Hong Kong

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Hong Kong

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Hong Kong is one of the leading hubs for international business and trade. Hong Kong, with its mature economy and established financial market, is also a fantastic place for overseas businesses to establish subsidiaries and holding companies.

Hong Kong’s office space composition boasts one of the highest concentrations of corporate headquarters within the region of Pacific Asia. Hong Kong is the eleventh largest trading entity in the world and its exports and import values far exceeding its GDP. It serves as a point of entry for mainland investment. Hong Kong will continue to be the one of the best global locations for setting up businesses.

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Types of Hong Kong entity

There are several options available to overseas companies seeking to create a presence in Hong Kong. The type of entity that is ultimately chosen will depend upon a number of factors including, for example:

  • the expected nature and scale of the business activities;
  • the levels of risk anticipated in the initial stages;
  • the intended duration of the business activities;
  • accounting and taxation considerations;
  • Hong Kong statutory compliance and reporting obligations; and
  • commercial considerations

The most commonly encountered corporate structure for overseas companies looking to enter the Hong Kong market is a Company.

For some types of business, an alternative corporate structure, such as a Foreign Company Office or a Partnership, may be more appropriate.

  • Company: A limited liability company offers protection of personal assets from business risks and liabilities and is a separate legal entity.
  • Foreign Company Office: Foreign companies interested in setting up an office in Hong Kong can also register a branch office or a representative office.
  • Partnership: This business structure allows two or more people to share ownership of a single business. Partnerships enable a sharing of responsibility and increases the ability to raise funds. However, partners are jointly and individually liable for the actions of the other partners. The most common form of partnership is a Limited Partnership, as it offers limited liability to limited partners.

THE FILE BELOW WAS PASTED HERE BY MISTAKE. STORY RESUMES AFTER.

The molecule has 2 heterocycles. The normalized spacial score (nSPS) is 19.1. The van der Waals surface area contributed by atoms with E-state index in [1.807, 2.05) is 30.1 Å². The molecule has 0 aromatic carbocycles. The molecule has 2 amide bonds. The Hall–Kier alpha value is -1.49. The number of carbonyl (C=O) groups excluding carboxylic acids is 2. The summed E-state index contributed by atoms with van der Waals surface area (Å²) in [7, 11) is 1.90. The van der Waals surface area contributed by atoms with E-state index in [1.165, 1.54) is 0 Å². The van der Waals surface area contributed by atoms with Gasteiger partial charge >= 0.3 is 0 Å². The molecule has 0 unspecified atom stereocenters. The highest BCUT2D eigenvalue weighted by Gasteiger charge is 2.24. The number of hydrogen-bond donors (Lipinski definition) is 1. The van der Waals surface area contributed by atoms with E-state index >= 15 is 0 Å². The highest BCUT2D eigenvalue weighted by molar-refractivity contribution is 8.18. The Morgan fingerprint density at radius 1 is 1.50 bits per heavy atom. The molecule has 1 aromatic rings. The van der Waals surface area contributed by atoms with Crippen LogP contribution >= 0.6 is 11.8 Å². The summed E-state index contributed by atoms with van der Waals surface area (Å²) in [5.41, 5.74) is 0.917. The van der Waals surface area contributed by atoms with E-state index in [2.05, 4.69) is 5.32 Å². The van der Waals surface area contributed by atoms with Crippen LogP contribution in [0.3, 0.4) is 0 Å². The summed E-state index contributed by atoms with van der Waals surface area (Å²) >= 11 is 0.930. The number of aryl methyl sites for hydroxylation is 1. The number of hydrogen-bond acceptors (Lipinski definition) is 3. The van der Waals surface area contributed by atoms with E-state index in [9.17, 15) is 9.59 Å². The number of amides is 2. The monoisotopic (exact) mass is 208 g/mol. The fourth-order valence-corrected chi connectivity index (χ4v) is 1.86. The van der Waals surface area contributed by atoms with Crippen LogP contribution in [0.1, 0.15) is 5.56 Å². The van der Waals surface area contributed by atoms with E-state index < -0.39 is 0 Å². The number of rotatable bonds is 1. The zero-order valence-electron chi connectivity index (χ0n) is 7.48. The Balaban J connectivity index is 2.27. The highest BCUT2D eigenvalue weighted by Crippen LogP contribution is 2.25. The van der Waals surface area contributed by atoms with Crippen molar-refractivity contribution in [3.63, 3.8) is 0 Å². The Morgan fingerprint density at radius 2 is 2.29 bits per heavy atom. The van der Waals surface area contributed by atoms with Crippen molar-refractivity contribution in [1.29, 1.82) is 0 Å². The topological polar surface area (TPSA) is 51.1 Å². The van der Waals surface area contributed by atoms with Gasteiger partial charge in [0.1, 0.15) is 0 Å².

Hong Kong taxation

Which taxes should you be aware of, what rates should you pay and what are your obligations?

  • Taxes on corporate income: Hong Kong adopts a territorial basis of taxation. Profits tax is payable by every person (defined to include corporation, partnership, and sole proprietorship) carrying on a trade, profession, or business in Hong Kong on profits arising in or derived from Hong Kong from that trade, profession, or business. Gains and receipts that are capital in nature are not subject to tax. Dividends from local companies chargeable to tax are exempt, whereas dividends from overseas companies are generally offshore in nature and not subject to tax in Hong Kong SAR. The tax treatments of public and private companies are the same.
  • Income Tax: Hong Kong does not impose income tax based on an individual’s total income. Instead, the three main types of income derived by individuals are taxed under different income taxes. That is, business or trading profits are taxed under profits tax, income from employment, office, or pension is taxed under salaries tax, and rental income from immovable property is taxed under property tax. The residence status of an individual is not a determinative factor in examining one’s liability to salaries tax except in a tax treaty context.
  • Social Security: Hong Kong (SAR) does not have a social security tax system. However, all employees and self-employed persons over the age of 18 but below 65, normally residing and working in Hong Kong (SAR), are required to join a Mandatory Provident Fund (MPF) scheme.

Setting up the office

The “perfect” office is different for everyone. A start-up might benefit from being in a collaborative co-working environment, whereas a well-established brand may feel more at home in their own space. The good news is, with plenty of flexible workspace in Hong Kong, there’s a match out there for every business.

Which office type should I choose?

All flexible workspaces have one thing in common: licence agreements. Unlike a lease, a licence agreement allows you to rent an office for shorter periods of time and there’s room for negotiation. Also, monthly all-inclusive billing makes it easier to keep track of cash flow.

  • Co-working: If you’re a solopreneur or manage a small team, you might decide to rent desks in a co-working space. Many run events for members, enabling you to network and grow.
  • Private office: If you want your own space, you can rent a private office in a flexible workspace. Shared amenities mean you’ll still pay a competitive price and get to meet other businesses.
  • Managed office: Designed with medium to large businesses in mind, a managed solution provides a self-contained, customisable workspace solution on flexible contractual terms.


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